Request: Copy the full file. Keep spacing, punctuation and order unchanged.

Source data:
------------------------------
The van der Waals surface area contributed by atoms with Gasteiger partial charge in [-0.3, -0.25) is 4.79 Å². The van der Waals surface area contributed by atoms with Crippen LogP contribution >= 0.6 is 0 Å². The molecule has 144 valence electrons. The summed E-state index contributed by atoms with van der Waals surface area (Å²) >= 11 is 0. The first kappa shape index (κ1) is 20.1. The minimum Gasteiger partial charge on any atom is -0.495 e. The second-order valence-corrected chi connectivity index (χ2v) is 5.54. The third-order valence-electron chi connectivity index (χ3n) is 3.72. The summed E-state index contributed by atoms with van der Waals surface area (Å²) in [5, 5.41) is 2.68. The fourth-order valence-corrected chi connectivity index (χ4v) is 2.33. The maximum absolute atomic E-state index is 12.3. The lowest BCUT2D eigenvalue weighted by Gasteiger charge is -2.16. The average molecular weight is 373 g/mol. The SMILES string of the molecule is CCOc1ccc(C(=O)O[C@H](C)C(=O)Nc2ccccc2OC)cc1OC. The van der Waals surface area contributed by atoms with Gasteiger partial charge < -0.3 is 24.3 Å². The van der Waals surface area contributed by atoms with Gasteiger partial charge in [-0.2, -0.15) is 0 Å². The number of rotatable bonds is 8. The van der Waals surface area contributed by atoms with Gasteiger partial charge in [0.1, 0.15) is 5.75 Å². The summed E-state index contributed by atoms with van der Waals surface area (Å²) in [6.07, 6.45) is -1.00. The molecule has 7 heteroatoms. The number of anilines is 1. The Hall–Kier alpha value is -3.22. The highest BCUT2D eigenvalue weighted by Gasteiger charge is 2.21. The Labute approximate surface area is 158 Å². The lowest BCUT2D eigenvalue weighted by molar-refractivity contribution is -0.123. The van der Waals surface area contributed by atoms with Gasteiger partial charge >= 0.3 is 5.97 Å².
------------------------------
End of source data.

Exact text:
The van der Waals surface area contributed by atoms with Gasteiger partial charge in [-0.3, -0.25) is 4.79 Å². The van der Waals surface area contributed by atoms with Crippen LogP contribution >= 0.6 is 0 Å². The molecule has 144 valence electrons. The summed E-state index contributed by atoms with van der Waals surface area (Å²) >= 11 is 0. The first kappa shape index (κ1) is 20.1. The minimum Gasteiger partial charge on any atom is -0.495 e. The second-order valence-corrected chi connectivity index (χ2v) is 5.54. The third-order valence-electron chi connectivity index (χ3n) is 3.72. The summed E-state index contributed by atoms with van der Waals surface area (Å²) in [5, 5.41) is 2.68. The fourth-order valence-corrected chi connectivity index (χ4v) is 2.33. The maximum absolute atomic E-state index is 12.3. The lowest BCUT2D eigenvalue weighted by Gasteiger charge is -2.16. The average molecular weight is 373 g/mol. The SMILES string of the molecule is CCOc1ccc(C(=O)O[C@H](C)C(=O)Nc2ccccc2OC)cc1OC. The van der Waals surface area contributed by atoms with Gasteiger partial charge < -0.3 is 24.3 Å². The van der Waals surface area contributed by atoms with Gasteiger partial charge in [-0.2, -0.15) is 0 Å². The number of rotatable bonds is 8. The van der Waals surface area contributed by atoms with Gasteiger partial charge in [0.1, 0.15) is 5.75 Å². The summed E-state index contributed by atoms with van der Waals surface area (Å²) in [6.07, 6.45) is -1.00. The molecule has 7 heteroatoms. The number of anilines is 1. The Hall–Kier alpha value is -3.22. The highest BCUT2D eigenvalue weighted by Gasteiger charge is 2.21. The Labute approximate surface area is 158 Å². The lowest BCUT2D eigenvalue weighted by molar-refractivity contribution is -0.123. The van der Waals surface area contributed by atoms with Gasteiger partial charge >= 0.3 is 5.97 Å².